I couldn’t find the time to do the Second Campaigner Challenge. So I’m thrilled to be able to do the third one.
“Write a blog post in 300 words or less, excluding the title. The post can be in any format, whether flash fiction, non-fiction, humorous blog musings, poem, etc. The blog post should show:
– that it’s morning,
– that a man or a woman (or both) is at the beach
– that the MC (main character) is bored
– that something stinks behind where he/she is sitting
– that something surprising happens.
Just for fun, see if you can involve all five senses AND include these random words: “synbatec,” “wastopaneer,” and “tacise.” (NB. these words are completely made up and are not intended to have any meaning other than the one you give them).”
Sarah stared out at the growing light hovering on the horizon; the rosy arc gone, overridden by a crescent of gold. Before her stretched the endless ocean, dark and tacise. An onshore breeze assisted the waves, bringing with it the pungent scent of brine and rotting seaweed.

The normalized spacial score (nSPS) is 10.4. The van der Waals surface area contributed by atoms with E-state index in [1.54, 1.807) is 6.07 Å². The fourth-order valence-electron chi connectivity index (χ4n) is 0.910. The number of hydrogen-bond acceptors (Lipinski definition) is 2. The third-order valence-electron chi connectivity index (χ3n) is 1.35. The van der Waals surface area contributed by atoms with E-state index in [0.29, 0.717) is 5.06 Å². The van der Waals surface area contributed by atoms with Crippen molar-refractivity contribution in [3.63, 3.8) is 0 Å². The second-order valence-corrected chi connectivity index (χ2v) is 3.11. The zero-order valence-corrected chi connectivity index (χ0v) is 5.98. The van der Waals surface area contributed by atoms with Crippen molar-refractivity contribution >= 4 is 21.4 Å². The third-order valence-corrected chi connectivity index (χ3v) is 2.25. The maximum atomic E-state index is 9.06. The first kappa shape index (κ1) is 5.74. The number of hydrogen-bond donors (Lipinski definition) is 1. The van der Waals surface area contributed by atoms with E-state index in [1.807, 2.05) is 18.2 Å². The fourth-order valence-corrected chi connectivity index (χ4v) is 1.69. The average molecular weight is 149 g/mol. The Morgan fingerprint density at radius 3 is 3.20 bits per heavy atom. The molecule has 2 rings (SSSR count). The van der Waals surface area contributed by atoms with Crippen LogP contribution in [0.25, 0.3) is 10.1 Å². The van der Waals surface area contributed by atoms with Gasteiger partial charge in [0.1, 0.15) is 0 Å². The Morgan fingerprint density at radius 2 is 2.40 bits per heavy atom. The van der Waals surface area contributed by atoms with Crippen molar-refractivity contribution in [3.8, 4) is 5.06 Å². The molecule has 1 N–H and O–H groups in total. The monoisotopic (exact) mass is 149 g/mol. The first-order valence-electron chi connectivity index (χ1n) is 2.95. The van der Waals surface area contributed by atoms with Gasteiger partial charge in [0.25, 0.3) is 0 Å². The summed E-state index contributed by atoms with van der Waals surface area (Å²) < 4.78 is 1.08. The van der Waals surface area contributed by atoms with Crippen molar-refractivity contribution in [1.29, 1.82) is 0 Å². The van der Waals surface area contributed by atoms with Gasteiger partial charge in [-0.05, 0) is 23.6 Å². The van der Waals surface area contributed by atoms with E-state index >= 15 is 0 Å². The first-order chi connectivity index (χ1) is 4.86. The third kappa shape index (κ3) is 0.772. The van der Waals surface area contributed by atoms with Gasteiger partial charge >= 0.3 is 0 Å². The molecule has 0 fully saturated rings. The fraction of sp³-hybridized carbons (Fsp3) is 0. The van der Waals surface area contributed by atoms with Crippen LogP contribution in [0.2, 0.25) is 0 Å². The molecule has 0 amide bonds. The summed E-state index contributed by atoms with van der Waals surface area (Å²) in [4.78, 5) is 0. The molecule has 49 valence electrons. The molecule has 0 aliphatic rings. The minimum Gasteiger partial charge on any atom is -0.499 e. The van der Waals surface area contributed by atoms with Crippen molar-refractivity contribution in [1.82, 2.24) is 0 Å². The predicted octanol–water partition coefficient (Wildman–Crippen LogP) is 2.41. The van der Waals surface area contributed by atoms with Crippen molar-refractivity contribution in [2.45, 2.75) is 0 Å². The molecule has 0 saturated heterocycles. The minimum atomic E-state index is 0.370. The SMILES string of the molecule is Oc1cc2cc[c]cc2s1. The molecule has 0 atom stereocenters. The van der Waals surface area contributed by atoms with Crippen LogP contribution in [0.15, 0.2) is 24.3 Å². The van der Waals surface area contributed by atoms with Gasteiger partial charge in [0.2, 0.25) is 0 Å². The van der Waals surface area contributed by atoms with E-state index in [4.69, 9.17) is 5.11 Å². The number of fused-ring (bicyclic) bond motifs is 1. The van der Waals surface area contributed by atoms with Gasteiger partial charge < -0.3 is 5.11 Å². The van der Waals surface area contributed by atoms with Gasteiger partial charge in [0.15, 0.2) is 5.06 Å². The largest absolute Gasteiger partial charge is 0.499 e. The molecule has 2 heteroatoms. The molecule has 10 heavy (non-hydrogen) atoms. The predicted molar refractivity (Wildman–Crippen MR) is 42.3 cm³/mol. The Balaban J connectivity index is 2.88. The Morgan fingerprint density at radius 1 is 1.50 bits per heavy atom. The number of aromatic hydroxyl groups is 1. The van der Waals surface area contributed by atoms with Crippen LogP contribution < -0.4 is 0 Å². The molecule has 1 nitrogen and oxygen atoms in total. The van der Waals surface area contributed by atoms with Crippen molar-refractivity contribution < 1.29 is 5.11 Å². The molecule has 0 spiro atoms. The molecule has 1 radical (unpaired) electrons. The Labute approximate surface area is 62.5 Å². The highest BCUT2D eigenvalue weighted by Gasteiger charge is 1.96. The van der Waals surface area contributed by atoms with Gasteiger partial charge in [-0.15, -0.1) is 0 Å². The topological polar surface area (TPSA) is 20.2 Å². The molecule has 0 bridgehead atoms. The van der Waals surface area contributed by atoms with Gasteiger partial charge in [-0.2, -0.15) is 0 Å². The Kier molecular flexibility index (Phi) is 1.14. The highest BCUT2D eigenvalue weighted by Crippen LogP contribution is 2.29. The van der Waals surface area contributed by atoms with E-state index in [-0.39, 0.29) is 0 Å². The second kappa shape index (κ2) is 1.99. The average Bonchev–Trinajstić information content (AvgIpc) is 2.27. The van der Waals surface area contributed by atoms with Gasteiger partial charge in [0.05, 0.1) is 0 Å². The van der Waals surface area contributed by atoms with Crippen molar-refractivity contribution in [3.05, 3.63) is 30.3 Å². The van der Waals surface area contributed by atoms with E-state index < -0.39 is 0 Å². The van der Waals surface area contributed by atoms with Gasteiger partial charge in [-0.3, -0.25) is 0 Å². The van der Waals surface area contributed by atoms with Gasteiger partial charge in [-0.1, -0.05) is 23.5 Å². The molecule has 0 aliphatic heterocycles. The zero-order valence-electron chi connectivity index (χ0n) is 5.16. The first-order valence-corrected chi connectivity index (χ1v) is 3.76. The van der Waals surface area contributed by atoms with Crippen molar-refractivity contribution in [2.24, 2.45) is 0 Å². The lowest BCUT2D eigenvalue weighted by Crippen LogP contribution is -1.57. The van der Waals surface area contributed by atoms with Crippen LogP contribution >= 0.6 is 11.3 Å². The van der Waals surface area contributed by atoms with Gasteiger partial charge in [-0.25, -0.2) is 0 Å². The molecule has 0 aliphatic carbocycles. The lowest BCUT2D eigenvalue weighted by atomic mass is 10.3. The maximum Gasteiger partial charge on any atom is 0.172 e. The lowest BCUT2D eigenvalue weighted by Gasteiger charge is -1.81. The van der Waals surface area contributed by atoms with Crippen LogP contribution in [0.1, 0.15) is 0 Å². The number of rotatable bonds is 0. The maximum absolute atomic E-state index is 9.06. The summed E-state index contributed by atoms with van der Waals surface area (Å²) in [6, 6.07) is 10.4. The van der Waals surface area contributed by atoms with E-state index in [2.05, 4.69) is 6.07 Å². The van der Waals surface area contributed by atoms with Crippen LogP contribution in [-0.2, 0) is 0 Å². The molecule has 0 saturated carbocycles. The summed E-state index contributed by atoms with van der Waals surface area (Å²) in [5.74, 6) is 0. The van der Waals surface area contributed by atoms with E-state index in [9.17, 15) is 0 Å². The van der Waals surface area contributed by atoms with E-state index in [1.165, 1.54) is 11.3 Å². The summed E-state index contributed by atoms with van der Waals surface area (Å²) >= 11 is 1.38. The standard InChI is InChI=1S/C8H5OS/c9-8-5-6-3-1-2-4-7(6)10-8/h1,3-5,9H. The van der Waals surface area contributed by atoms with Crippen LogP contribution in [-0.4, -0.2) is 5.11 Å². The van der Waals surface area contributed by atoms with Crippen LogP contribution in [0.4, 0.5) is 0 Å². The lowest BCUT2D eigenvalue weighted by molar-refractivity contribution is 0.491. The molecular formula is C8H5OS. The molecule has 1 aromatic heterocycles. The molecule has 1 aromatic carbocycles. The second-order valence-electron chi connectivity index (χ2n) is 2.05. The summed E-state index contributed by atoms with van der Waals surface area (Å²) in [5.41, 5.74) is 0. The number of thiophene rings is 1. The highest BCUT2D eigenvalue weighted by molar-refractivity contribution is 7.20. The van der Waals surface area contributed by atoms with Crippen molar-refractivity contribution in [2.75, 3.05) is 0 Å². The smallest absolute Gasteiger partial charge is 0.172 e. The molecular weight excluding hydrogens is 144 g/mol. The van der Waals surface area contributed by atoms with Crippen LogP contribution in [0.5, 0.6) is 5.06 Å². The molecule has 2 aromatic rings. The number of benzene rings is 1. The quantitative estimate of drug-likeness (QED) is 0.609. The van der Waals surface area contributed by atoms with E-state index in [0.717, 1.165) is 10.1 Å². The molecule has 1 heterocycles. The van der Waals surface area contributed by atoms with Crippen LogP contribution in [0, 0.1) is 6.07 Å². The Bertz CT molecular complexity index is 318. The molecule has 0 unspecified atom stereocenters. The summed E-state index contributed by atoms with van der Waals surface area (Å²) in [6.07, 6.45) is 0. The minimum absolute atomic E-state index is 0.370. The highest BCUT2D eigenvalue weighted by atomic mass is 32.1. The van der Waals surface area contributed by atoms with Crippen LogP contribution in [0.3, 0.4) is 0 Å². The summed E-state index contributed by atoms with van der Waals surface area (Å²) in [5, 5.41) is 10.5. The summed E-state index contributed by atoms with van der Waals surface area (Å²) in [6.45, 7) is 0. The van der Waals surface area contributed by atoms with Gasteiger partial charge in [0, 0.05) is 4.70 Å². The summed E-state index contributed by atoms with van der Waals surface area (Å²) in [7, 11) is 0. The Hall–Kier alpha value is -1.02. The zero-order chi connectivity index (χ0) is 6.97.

Nearby, a lone seagull screeched. Yawning, she turned her gaze to watch the bird fly over the water, diving at the fish hidden beneath the waves. Each dip and climb brought it ever closer to the shore.
Alighting a few feet from her, it hopped across the sand on one leg. Its head tilted. Tiny, black eyes peered up at her. Expectant. Impatient. At times like this, with the world still, the screech it gave had a human-like quality. Feed me, it demanded. Feed me now.
Sarah dipped a hand into the paper beside her, drawing out a chip.
The seagull hopped forward. A second leg unfolded as she threw the chip at its feet. Despite being alone, the bird swallowed it in one gulp. Then, ever the wastopaneer, the seagull screeched at her for more.
She idly chewed a piece of cold fish, tossing a handful of chips at the bird.
The seagull raced to eat them, its actions synbatec as it scurried about.
The chill wind changed. Sarah held her nose, the smell of the sea infinitely preferable to the stench behind her.
The seagull continued pecking at its feast.
She tipped the paper’s contents of battered fish and chips on the sand. Standing up, brushing the salt from her jeans, she began the trek across the sand. Steadfastly refusing to acknowledge the ravaged the lands on her right. Death and chaos abound. The reasons to both meaningless now.
Behind her, once more alone, the seagull cried out. Its call answered.